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Bulldog Bat

greater bulldog bat
The greater bulldog bat uses echolocation for navigation and to find food.

 Susan Ellis, Bugwood.org

When bats navigate and forage for food, they use high-pitched calls and echoes. This echolocation helps them, but only within a short distance. Researchers figured that bats with higher-frequency calls would cover greater distances with their louder cries. In a 2008 study published in PLOS One, researchers found that the lesser bulldog bat (Noctilio albiventris) and greater bulldog bat (Noctilio leporinus) reached 137 decibels and an estimated 140 decibels. Bats also make low-pitched calls to let other bats know they're around to avoid collisions when hunting.

Listen to bats and watch how they hunt on Discovery.

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kakapo strigops habroptilus endemic. new zealand
The kakapo is the world's largest parrot. Robin Bush / Getty Images

The world’s largest parrot is also the loudest bird. The critically endangered bird, which is nocturnal and flightless, has a varied vocabulary that includes squawking and braying sounds. The male kakapo emits a sonic boom-like noise during breeding season. Then, after 20 to 30 loud booms, it makes a high-pitched metallic “ching” call, also described as a wheeze. The loud booms can reach 132 decibels. This boom-ching pattern can go on continuously for up to eight hours every night for two to three months. The kakapo will give loud territorial calls as well, screaming in response when scientists play another bird's boom call through an amplifier.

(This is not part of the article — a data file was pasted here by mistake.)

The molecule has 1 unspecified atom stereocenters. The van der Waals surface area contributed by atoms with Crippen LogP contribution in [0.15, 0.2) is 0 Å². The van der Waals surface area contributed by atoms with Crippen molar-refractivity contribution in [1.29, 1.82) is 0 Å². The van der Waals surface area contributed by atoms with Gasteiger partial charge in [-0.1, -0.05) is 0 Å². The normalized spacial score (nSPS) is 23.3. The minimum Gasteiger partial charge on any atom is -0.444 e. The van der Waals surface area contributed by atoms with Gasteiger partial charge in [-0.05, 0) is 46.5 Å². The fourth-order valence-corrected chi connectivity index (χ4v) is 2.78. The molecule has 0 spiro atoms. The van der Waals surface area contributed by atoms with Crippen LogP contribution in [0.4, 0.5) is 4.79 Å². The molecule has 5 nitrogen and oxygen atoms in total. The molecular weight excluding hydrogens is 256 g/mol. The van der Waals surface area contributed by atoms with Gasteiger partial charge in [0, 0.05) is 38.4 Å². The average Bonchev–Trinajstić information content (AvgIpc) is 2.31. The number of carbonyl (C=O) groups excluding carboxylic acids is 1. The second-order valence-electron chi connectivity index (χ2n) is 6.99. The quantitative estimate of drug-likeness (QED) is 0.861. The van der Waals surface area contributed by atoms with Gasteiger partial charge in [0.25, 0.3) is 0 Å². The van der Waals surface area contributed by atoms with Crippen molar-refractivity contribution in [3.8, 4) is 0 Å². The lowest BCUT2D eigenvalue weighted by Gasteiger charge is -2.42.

Listen to the kakapo on the Cornell Lab of Ornithology's Macaulay Library.

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Close-Up Of Lion Roaring On Field At Rhino And Lion Nature Reserve
A lion's roar typically lasts as long as 90 seconds. Mark Chilton / EyeEm / Getty Images

The king of the jungle can be pretty intimidating when he roars. In a 2011 study in PLOS One, researchers found that these big cats have flat, square focal folds. (By comparison, humans and many other animals have triangular folds, or vocal cords.) The folds are very elastic and fatty, allowing them strength and flexibility as they vibrate. A lion can roar as loud as 114 decibels, and typically lasts as long as 90 seconds. That's about 25 times louder than a gas-powered lawn mower.

Listen to the lion on the British Library's sound collection.

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A male Arachnoscelis arachnoides seen in lateral view.
A male Arachnoscelis arachnoides seen in lateral view.

Natasha Mhatre

A recently rediscovered species of bushcricket has a calling song as loud as a chainsaw that males use to attract females. Researchers found that the male katydid (bushcricket Arachnoscelis arachnoides) sings at about 74 kHz, using “stridulation,” where one wing acts as a scraper rubbing against a row of teeth-like grooves on another wing. The movement results in high sound levels of about 110 decibels.

Listen to the bushcricket via Orthoptera Species File Online.

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Interesting nocturnal Oilbird or Guacharo (Steatornis caripensis) in dark cave, bird nesting on rock in its natural environment, Trinidad island, adventure in caribbean nature, endangered species
Oilbirds nest in dark caves. Jiri Hrebicek / Getty Images